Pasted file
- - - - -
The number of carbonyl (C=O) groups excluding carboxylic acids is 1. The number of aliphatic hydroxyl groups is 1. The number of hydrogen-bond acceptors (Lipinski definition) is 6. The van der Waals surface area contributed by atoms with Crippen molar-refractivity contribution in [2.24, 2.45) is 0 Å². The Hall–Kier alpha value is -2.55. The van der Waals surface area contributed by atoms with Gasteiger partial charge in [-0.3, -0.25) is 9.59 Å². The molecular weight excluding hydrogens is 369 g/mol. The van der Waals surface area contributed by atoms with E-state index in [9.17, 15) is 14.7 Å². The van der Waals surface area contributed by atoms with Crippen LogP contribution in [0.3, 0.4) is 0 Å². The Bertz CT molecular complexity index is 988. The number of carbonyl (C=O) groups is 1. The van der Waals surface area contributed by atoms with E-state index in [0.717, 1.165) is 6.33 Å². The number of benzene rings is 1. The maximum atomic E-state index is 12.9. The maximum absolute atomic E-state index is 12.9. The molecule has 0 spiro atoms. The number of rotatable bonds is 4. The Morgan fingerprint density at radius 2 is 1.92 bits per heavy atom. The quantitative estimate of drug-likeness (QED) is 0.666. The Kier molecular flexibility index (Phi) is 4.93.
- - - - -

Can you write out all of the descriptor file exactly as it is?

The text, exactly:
The number of carbonyl (C=O) groups excluding carboxylic acids is 1. The number of aliphatic hydroxyl groups is 1. The number of hydrogen-bond acceptors (Lipinski definition) is 6. The van der Waals surface area contributed by atoms with Crippen molar-refractivity contribution in [2.24, 2.45) is 0 Å². The Hall–Kier alpha value is -2.55. The van der Waals surface area contributed by atoms with Gasteiger partial charge in [-0.3, -0.25) is 9.59 Å². The molecular weight excluding hydrogens is 369 g/mol. The van der Waals surface area contributed by atoms with E-state index in [9.17, 15) is 14.7 Å². The van der Waals surface area contributed by atoms with Crippen LogP contribution in [0.3, 0.4) is 0 Å². The Bertz CT molecular complexity index is 988. The number of carbonyl (C=O) groups is 1. The van der Waals surface area contributed by atoms with E-state index in [0.717, 1.165) is 6.33 Å². The number of benzene rings is 1. The maximum atomic E-state index is 12.9. The maximum absolute atomic E-state index is 12.9. The molecule has 0 spiro atoms. The number of rotatable bonds is 4. The Morgan fingerprint density at radius 2 is 1.92 bits per heavy atom. The quantitative estimate of drug-likeness (QED) is 0.666. The Kier molecular flexibility index (Phi) is 4.93.